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> The open solution to a faster mobile web would have been so easy: Just penalize large and slow web pages without defining a dedicated mobile specification

It's obvious they have a different view on this. You can see this first-hand on their pagespeed tool. Pagespeed ranks your pages mostly according to random features, irregardless of size and performance. Actual test you can perform: 1kb web page with no compression ranks lower than 1mb web page after compression: "because you should enable server-side compression".

Their mobile assessment tool is similarly a joke.

The sad thing is that I'm likely getting a lower ranking on my website with has 5kb vanilla uncompressed js (gasp, not even async!) compared to the glittered rating of a 5mb homepage which loads 5mb+ more excluding webfonts from external CDNs.

You can taste that this has spread into google monoculture by the performance of their own web services.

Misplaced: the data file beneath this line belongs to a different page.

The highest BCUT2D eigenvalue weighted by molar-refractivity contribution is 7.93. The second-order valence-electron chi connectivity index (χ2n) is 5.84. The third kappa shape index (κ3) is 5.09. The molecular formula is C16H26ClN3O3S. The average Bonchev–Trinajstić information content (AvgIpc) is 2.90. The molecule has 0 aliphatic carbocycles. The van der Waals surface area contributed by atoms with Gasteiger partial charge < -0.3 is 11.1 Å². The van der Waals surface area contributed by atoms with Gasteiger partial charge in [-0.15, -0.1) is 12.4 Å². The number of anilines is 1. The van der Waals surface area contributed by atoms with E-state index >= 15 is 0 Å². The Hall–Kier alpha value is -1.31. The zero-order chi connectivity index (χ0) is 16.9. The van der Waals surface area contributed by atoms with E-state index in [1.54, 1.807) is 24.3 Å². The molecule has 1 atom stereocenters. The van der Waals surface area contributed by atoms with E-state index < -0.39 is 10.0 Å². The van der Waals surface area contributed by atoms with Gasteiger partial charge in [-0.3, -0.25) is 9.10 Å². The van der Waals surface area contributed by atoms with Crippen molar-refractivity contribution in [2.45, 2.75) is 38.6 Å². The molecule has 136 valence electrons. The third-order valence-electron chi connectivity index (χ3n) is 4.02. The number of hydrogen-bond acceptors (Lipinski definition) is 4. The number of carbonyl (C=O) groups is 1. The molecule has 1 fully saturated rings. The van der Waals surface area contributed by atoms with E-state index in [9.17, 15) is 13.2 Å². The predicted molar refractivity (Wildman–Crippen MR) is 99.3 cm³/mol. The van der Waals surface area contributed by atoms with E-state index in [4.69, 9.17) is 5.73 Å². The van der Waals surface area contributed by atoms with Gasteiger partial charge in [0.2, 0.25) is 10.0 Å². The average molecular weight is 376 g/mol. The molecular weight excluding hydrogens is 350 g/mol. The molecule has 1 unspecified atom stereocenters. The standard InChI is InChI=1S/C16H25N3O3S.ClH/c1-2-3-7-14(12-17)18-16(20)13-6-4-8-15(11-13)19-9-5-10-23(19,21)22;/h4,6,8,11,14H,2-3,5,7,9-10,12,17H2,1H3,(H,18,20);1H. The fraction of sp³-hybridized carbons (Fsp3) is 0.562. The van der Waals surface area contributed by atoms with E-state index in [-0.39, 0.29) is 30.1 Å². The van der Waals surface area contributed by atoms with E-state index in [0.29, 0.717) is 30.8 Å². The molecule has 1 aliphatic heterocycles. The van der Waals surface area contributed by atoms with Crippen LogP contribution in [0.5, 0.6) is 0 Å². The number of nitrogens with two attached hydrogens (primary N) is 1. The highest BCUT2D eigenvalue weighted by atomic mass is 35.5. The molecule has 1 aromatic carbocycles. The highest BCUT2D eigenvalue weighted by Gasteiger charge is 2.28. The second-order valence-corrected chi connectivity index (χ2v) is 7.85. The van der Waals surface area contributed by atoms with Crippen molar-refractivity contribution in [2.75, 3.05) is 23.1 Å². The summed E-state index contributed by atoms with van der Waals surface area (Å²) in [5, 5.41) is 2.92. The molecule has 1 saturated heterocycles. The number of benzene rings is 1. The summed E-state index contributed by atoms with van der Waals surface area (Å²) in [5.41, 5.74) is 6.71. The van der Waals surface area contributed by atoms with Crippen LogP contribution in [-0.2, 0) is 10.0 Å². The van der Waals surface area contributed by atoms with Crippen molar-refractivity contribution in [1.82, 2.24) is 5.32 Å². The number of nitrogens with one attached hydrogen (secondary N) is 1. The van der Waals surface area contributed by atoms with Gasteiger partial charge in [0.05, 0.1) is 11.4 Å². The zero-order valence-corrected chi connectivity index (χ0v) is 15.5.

>You can taste that this has spread into google monoculture by the performance of their own web services.

I gave up on Google Maps a long time ago. On my desktop or laptop, it loads in chunks. Like, the map loads, then the search bar loads, then the navigation (zoom tools, etc) loads. When I click and drag, many times I end up selecting the page instead of moving the map because it hasn't finished loading. I use Bing Maps on desktop and Apple Maps on mobile, only using Google Maps when I need to verify an address is the right place or find a company's hours, since their data is better than their competitors.

But man their performance is worse. Way worse.


They have a "google maps lite version" that loads a little faster, because it misses a bunch us useless crap, but looks 90% the same. It feels somewhat faster.


Link?


regardless




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